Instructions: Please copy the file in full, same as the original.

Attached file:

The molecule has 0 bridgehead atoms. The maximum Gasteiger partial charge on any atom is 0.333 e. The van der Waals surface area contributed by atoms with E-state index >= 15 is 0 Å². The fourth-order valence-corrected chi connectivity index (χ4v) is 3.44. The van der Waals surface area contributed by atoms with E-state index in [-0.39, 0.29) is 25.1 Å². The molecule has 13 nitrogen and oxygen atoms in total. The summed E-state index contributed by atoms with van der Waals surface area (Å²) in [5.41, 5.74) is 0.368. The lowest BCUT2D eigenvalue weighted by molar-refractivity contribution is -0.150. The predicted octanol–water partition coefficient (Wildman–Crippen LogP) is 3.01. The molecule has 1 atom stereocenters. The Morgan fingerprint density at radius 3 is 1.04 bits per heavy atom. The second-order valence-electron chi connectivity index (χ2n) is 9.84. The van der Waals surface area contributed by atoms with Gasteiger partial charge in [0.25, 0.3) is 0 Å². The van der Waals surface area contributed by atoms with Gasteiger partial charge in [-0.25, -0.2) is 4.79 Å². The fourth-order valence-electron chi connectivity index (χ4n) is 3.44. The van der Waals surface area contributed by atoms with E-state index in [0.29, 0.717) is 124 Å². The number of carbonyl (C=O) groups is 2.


The molecule has 0 bridgehead atoms. The maximum Gasteiger partial charge on any atom is 0.333 e. The van der Waals surface area contributed by atoms with E-state index >= 15 is 0 Å². The fourth-order valence-corrected chi connectivity index (χ4v) is 3.44. The van der Waals surface area contributed by atoms with E-state index in [-0.39, 0.29) is 25.1 Å². The molecule has 13 nitrogen and oxygen atoms in total. The summed E-state index contributed by atoms with van der Waals surface area (Å²) in [5.41, 5.74) is 0.368. The lowest BCUT2D eigenvalue weighted by molar-refractivity contribution is -0.150. The predicted octanol–water partition coefficient (Wildman–Crippen LogP) is 3.01. The molecule has 1 atom stereocenters. The Morgan fingerprint density at radius 3 is 1.04 bits per heavy atom. The second-order valence-electron chi connectivity index (χ2n) is 9.84. The van der Waals surface area contributed by atoms with Gasteiger partial charge in [0.25, 0.3) is 0 Å². The van der Waals surface area contributed by atoms with Gasteiger partial charge in [-0.25, -0.2) is 4.79 Å². The fourth-order valence-electron chi connectivity index (χ4n) is 3.44. The van der Waals surface area contributed by atoms with E-state index in [0.29, 0.717) is 124 Å². The number of carbonyl (C=O) groups is 2.